Paramilitary troops to be trained in satellite data reading
With the new academic session set to begin soon, a University here will host a unique set of students-- officers of paramilitary forces like CRPF stationed in Naxal-affected states.delhi Updated: Jun 16, 2010 18:10 IST
With the new academic session set to begin soon, a University in New Delhi will host a unique set of students-- officers of paramilitary forces like CRPF stationed in Naxal-affected states.
The disaster management studies centre at the Guru Gobind Singh Indraprastha University will impart skills in satellite data reading, interpretation of the Geographic Information System (GIS) for areas and terrains similar to the ones in Maoist-dominated zones.
"The officers --drawn from CRPF, ITBP, BSF and other such paramilitary forces-- will be trained to use and understand the data and images captured through satellite and GIS technology. This will help them have better understanding of difficult terrains including the Naxal areas," Director department for disaster management studies Dr Amarjeet Kaur told PTI.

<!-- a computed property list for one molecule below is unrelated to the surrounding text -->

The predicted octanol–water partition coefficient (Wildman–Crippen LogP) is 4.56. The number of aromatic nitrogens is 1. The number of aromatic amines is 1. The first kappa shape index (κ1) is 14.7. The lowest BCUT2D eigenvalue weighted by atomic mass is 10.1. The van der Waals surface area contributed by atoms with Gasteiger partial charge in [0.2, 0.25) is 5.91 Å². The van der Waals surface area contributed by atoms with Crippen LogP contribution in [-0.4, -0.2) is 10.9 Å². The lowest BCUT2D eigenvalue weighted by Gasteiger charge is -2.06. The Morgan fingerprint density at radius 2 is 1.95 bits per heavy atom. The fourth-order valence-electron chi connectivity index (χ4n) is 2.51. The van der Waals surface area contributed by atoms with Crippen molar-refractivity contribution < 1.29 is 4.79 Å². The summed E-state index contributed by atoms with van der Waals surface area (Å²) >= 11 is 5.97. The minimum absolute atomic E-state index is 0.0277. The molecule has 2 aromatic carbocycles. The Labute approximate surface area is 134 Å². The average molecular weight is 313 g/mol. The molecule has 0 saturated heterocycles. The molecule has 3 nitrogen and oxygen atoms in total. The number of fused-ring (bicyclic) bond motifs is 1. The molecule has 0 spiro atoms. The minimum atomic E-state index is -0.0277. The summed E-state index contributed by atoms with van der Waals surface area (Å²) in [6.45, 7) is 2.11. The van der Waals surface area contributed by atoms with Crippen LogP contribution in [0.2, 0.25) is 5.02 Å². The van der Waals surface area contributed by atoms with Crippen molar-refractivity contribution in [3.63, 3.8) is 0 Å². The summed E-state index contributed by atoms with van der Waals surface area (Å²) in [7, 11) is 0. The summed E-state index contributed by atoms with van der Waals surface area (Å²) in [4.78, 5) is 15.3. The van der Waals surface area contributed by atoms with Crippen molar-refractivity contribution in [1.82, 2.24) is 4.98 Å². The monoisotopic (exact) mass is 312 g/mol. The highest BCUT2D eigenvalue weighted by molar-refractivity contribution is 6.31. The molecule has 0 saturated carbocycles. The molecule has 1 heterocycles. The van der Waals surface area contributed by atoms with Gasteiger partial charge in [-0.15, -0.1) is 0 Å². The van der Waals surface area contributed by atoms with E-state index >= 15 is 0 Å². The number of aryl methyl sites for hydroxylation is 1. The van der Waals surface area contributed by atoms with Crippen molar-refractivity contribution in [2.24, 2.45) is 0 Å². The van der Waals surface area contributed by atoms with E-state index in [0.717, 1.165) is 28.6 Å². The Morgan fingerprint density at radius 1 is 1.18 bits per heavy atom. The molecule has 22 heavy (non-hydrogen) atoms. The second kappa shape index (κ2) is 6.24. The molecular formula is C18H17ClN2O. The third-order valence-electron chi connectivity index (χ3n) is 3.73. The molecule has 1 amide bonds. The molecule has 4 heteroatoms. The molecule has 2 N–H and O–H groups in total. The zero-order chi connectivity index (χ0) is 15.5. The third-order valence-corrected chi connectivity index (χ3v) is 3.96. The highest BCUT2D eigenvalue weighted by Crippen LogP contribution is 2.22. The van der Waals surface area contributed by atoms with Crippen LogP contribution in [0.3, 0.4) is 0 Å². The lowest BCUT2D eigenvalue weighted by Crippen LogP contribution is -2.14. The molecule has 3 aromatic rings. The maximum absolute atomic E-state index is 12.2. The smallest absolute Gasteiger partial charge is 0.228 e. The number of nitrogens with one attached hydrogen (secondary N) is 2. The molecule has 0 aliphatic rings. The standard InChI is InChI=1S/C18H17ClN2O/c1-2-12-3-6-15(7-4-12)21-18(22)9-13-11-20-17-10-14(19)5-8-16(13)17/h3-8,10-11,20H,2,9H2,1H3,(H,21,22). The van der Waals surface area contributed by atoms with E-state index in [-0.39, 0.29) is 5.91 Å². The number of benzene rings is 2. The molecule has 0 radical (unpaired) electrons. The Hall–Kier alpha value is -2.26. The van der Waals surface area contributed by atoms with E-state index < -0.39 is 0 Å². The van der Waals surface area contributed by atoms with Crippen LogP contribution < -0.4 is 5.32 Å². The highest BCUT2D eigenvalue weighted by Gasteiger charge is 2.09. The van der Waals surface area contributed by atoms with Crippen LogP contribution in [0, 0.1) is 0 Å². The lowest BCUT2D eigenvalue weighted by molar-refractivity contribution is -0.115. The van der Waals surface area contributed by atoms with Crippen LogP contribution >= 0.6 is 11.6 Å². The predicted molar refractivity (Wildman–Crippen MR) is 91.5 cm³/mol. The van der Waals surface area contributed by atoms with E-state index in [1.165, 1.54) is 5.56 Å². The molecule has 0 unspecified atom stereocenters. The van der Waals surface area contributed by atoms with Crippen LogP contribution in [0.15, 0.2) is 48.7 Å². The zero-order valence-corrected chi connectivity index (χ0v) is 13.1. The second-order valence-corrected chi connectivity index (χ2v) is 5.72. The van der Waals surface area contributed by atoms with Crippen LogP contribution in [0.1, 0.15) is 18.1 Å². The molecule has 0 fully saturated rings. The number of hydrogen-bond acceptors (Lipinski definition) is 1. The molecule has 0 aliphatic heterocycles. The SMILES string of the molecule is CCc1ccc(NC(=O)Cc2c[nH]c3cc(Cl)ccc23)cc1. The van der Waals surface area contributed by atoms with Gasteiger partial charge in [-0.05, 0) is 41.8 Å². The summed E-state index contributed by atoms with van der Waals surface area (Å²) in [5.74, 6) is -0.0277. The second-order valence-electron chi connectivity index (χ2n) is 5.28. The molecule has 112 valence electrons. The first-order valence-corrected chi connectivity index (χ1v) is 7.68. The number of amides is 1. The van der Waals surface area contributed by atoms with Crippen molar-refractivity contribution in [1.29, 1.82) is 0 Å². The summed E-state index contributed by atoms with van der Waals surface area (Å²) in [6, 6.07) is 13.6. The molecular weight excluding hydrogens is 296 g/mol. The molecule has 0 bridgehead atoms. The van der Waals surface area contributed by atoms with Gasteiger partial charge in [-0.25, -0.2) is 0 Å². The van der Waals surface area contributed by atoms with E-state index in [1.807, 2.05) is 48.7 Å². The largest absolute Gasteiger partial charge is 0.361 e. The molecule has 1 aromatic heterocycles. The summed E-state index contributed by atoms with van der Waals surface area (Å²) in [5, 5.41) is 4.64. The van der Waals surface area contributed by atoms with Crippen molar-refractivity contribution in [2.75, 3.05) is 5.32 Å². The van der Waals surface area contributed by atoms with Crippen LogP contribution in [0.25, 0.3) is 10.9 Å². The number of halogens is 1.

The five-day course, starting June 28 will have a batch of about 30 officers-- major chunk from the CRPF --attending various classes divided into equal aspects of practicals and theory.
The satellite data can be used for better success in operations and area familiarity by these officers who are deployed in thick jungles, mountains and other inhospitable terrains including Naxal-affected areas, Kaur said.
"We superimpose images from a representative area to practical conditions to impart the training to these officers," she said.
The CRPF, BSF and ITBP are the three central para-military forces present in the Maoist combat zone currently and the knowledge of topography and geographical features has been a challenge for the troops of these forces in order to launch operations and also thwart attacks and ambushes against them.
According to Kaur, who has been regularly conducting such sessions for officers and personnel of various state police forces, the 'Greyhounds' force of Andhra Pradesh among others, such special courses make the men on the field adept to use the technology for their benefit.
Paramilitary officers say that if they can have the aid of satellite imagery, especially in states like Chhattisgarh, Jharkhand and Orissa, they can plan and execute their operations efficiently.